Taxonomy of approaches to developing interventions to improve health: a systematic methods overview

Alicia O'Cathain, Elizabeth Croot, Katie Sworn, Edward Duncan, Nikki Rousseau, Katrina Turner, Lucy Yardley, Pat Hoddinott

Research output: Contribution to journalReview article (Academic Journal)

23 Citations (Scopus)
218 Downloads (Pure)

Abstract

Background: Interventions need to be developed prior to the feasibility and piloting phase of a study. There are a variety of published approaches to developing interventions, programmes or innovations to improve health. Identifying different types of approach, and synthesising the range of actions taken within this endeavour, can inform future intervention development.

Methods: This study is a systematic methods overview of approaches to intervention development. Approaches were considered for inclusion if they described how to develop or adapt an intervention in a book, website or journal article published after 2007, or were cited in a primary research study reporting the development of a specific intervention published in 2015 or 2016. Approaches were read, a taxonomy of approaches was developed and the range of actions taken across different approaches were synthesised.

Results: Eight categories of approach to intervention development were identified. (1) Partnership, where people who will use the intervention participate equally with the research team in decision-making about the intervention throughout the development process. (2) Target population-centred, where the intervention is based on the views and actions of the people who will use it. (3) Evidence and theory-based, where the intervention is based on published research evidence and existing theories. (4) Implementation-based, where the intervention is developed with attention to ensuring it will be used in the real world. (5) Efficiency-based, where components of an intervention are tested using experimental designs to select components which will optimise efficiency. (6) Stepped or phased, where interventions are developed with an emphasis on following a systematic set of processes. (7) Intervention-specific, where an approach is constructed for a specific type of intervention. (8) Combination, where existing approaches to intervention development are formally combined. The actions from approaches in all eight categories were synthesised to identify 18 actions to consider when developing interventions.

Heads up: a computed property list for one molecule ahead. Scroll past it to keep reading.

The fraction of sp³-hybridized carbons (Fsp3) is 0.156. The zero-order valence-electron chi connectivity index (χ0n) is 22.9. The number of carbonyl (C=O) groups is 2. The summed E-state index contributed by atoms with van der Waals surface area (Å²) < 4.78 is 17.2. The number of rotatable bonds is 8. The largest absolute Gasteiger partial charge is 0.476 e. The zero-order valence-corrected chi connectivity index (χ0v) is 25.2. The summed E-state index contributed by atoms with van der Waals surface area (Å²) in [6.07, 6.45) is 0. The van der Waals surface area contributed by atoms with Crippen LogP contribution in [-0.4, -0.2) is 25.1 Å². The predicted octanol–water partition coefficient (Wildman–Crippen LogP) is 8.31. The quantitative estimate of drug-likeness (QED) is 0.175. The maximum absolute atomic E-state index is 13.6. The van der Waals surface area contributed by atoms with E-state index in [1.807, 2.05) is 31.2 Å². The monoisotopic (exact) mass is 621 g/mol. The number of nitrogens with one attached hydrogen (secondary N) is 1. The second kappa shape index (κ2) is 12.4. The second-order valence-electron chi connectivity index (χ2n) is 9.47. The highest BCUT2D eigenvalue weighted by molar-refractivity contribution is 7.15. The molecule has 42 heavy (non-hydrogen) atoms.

Conclusions: This overview of approaches to intervention development can help researchers to understand the variety of existing approaches, and to understand the range of possible actions involved in intervention development, prior to assessing feasibility or piloting the intervention. Findings from this overview will contribute to future guidance on intervention development.

Trial registration: PROSPERO CRD42017080553.

Original languageEnglish
Number of pages27
JournalPilot and Feasibility Studies
Volume5
Issue number41
Early online date12 Mar 2019
DOIs
Publication statusPublished - 12 Mar 2019

Structured keywords

  • Physical and Mental Health

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